- The Washington Times - Monday, December 13, 2004

U.S. military forces captured more than 30 foreign fighters during recent combat in Fallujah and found equipment used by terrorists to make fake passports and documents, a senior military official in Iraq said.

“We found a lot of evidence in the city of foreign fighter involvement, to include equipment for making and forging passports and official documents, rolls, books or ledgers with names and countries of origin of foreign fighters that were located within the city,” the senior officer said.

However, al Qaeda terrorist Abu Musab Zarqawi and other insurgent leaders fled the city and are believed to be moving constantly. Some are operating in the Mosul area in northern Iraq, the senior officer in Iraq told The Washington Times.

One finding of the battle of Fallujah was that no single nation was the main home of the foreigners who were killed or captured. The list of foreign fighters who were identified included nationals from Saudi Arabia, Syria, Sudan, Morocco and Algeria, said the officer, speaking on condition that he not be named.

In addition to the 30 captured foreign fighters, the remains of more than 40 others have been identified as non-Iraqis. Many of those killed in the recent fighting also may have been foreign terrorists, but did not carry any identification.

“The number of foreign fighters that were found in the city was lower than we expected,” the official said, adding that many fled the city and others were killed but not identified.

A total of 1,200 insurgents were killed and about 2,000 others were captured in the battle that began early last month. A total of 54 U.S. servicemen and eight Iraqi security troops were killed.

The official said he could not confirm published reports that said more than 400 foreign fighters were believed to be in Fallujah before the start of military action last month.

The officer said some of the terrorists who have entered Iraq “have ties to al Qaeda” and some of the attacks across the country appear linked to the group headed by Osama bin Laden.

Since April, Zarqawi used Fallujah as a base of operations and built up a supply of 400 arms caches. He used the city for kidnappings and beheadings and as a “center of command and control” for terrorist attacks, the officer said.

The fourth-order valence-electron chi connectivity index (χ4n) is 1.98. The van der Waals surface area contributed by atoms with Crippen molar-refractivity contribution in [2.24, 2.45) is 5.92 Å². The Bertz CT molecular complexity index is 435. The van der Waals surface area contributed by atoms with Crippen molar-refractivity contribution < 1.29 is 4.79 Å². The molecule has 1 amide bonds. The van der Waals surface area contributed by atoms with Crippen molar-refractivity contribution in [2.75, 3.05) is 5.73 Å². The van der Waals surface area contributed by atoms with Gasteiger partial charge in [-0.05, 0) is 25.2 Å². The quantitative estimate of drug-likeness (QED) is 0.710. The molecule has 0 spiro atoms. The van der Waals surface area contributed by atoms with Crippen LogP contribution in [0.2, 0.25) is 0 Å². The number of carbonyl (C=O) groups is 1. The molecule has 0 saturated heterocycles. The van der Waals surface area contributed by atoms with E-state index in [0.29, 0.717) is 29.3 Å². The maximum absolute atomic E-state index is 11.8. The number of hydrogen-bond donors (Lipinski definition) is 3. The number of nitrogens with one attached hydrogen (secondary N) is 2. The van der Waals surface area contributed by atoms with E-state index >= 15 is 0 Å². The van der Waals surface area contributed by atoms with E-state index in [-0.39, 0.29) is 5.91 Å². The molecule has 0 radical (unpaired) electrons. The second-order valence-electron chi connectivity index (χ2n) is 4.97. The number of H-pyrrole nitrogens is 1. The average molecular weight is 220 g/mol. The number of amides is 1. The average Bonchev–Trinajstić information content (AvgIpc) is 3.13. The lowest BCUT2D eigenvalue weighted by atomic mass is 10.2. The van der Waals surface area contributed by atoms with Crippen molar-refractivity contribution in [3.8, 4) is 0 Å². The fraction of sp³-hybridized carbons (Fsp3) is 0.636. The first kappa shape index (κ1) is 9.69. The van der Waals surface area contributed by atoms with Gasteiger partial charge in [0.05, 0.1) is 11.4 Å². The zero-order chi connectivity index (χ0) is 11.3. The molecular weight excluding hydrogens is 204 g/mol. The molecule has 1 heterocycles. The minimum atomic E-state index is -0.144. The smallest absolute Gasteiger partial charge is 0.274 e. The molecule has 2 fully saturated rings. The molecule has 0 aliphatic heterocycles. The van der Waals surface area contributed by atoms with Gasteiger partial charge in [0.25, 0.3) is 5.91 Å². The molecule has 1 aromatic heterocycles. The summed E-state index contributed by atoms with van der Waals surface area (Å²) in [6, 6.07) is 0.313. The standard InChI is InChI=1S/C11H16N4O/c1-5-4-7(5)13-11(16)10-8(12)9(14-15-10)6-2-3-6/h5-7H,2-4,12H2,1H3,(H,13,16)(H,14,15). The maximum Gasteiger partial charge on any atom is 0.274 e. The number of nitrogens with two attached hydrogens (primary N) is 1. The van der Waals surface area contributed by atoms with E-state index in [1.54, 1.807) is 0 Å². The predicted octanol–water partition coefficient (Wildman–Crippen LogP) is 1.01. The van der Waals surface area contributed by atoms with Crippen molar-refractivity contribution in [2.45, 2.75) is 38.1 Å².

“They pretty much could do as they pleased in Fallujah and taking that away as a safe haven now has denied Zarqawi and all the fighters who used that from having a location where they could walk freely around the city, could communicate more openly, where they could plan operations,” he said. “And really, at this point, the insurgents are disrupted. We’re continuing to pursue them throughout the country and they don’t have any safe haven like they had in Fallujah.”

There are signs the various insurgent groups are coordinating attacks in Iraq.

“We’ve seen signs that they are working together, both the former fighters and the former regime leaders, the Saddamists,” he said. “They have two common goals: One is to get rid of the multinational forces and [a second is] to stop the elections.”

Attacks in the past were limited to small-scale attacks by groups of two to five persons, the officer said.

“We have seen an increase in the number of complex attacks that require some planning and coordination,” he said. “So we believe they are working together with that as a common goal.”

Asked about Zarqawi’s announcement that he has formally joined forces with al Qaeda, the officer said the public acknowledgment was aimed at cementing ties between the Zarqawi network and al Qaeda.

“Al Qaeda is on the run in Afghanistan and losing that as a base of operations,” he said. “Zarqawi has lost Fallujah as a safe haven and base of operations. And so they’re trying to join forces to try to continue to rally jihadist support for their operations, trying to continue to ensure that they have financing, people to carry out suicide attacks.”

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